The inspiration for this bike originally came from a trip to Red Lodge, Montana, and an infatuation to ride in the Iron Horse Rodeo on the dirt rodeo arena. Living in northern Wyoming, the selection was limited, but in the back of a shed/shop I ran across a 1974 Harley-Davidson Ironhead Sportster. It was stripped of its tin, oil tank, and many other incidental parts. Not exactly a basket case but a rolling (after airing the tires) chassis, with a shopping cart full of parts.
The first thing I did was a compression check. To my pleasant surprise, the gauge clocked up 120 pounds compression. I proceeded to makeshift some oil lines and oil tank, added gas to the carb, applied power to the starter solenoid, sparing you the un-sundry other coil power hookups, etc. A bit of choke and, , it was running. No missing, no blue smoke, just that great Ironhead sound and a sweet, loping, legendary idle.
I had a year until the Iron Horse Rodeo, so I continued to ponder it while I finished up a couple of other custom paint jobs. Then the Tour came through Sheridan and I got a good look at some sweet bobbers. I was hooked and knew my ’74 Sporty could be turned to the “Dark Side” and make a great bobber. Now, just like a good paint job, I had to come up with a theme.
Most of the riders I knew were veterans. My son did a tour in Iraq with the 1st Calvary, and I had a high draft number in ’71 and just missed Vietnam. Although not a vet myself, I felt this was my direction on this bobber. I was moved by the American Sniper story and went to see the movie. That did it. That would be my theme: Chris Kyle Tribute Bike. The least I could do as a person way out here in Northern Wyoming is to use this bobber build to honor our veterans and pay tribute to an American hero.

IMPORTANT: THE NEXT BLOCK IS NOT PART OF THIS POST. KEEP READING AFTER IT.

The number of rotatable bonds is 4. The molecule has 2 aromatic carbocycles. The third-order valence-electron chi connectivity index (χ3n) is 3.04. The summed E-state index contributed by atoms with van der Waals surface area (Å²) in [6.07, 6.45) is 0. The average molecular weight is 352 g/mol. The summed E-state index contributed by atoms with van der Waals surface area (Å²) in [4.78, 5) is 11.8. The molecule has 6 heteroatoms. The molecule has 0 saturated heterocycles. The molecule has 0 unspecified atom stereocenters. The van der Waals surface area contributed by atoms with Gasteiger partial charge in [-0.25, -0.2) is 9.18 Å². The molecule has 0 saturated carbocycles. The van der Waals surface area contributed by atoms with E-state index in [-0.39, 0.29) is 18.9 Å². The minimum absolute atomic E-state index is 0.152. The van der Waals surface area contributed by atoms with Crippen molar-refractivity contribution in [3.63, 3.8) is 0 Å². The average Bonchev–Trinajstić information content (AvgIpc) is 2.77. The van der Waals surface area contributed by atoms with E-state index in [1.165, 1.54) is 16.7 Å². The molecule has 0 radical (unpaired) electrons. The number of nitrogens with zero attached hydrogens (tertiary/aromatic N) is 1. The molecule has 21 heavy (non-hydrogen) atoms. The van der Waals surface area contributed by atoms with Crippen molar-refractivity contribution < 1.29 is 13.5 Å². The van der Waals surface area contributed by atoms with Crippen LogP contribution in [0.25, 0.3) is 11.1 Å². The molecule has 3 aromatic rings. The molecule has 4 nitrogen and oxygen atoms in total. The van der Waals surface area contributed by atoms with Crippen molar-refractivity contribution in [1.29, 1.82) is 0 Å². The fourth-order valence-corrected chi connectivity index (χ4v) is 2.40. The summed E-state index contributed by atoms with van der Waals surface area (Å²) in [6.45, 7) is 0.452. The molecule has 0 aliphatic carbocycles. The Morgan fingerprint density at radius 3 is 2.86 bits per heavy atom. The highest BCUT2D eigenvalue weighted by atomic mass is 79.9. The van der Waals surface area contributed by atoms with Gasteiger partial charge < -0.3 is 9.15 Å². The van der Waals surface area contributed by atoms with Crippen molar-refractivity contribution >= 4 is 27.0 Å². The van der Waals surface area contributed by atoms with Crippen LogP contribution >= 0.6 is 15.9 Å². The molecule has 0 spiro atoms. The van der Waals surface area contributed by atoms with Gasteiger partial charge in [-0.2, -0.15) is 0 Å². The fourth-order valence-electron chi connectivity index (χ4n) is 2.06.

After I stripped the frame, cut off the rear, and welded on a hardtail kit, I pulled the fork sliders and took them to Big Sky Cycles and had my buddy Jim chuck them up in his lathe and remove all the brake and fender mount projections for a clean look. Various mounts were fabbed and welded on before the frame was powdercoated in the local Vacutech manufacturing facility. They also powdercoated the tank in a really cool hammered copper over black for me.
A remote activation was a perfect trick addition to this build. The heart of the rewire is a small remote-start module built into the battery box. It allows remote activation of the LED accent lighting, and with the help of a discreet fabricated neutral safety switch I can remote start it from a quarter mile away. I concealed as much wiring as possible inside the frame, and all exposed wiring is antique cloth style.
In finishing up, I picked up a 30.06 rifle barrel and used it for a suicide shifter. I converted the left-side forward control, shifter lever, and peg to a foot clutch.
I then applied a copper leaf Punisher skull to the sides of the gas tank, airbrushed some details, red eyes, shading, and then clear-coated the whole thing. I put the Chris Kyle badges on the ends of the oil tank as well. Norbrook Plating out of Warren, Michigan, did the copper plating and polishing with clear coat by Jack’s Body Shop here in Sheridan.
Thanks to an inspiration modification, caused by an awesome Hot Bike Tour, in my hometown this build has become larger than life in the form of an inspiration of recognition for all veterans and Chris Kyle’s service to us all! I guess my Iron Horse Rodeo ride will have to wait.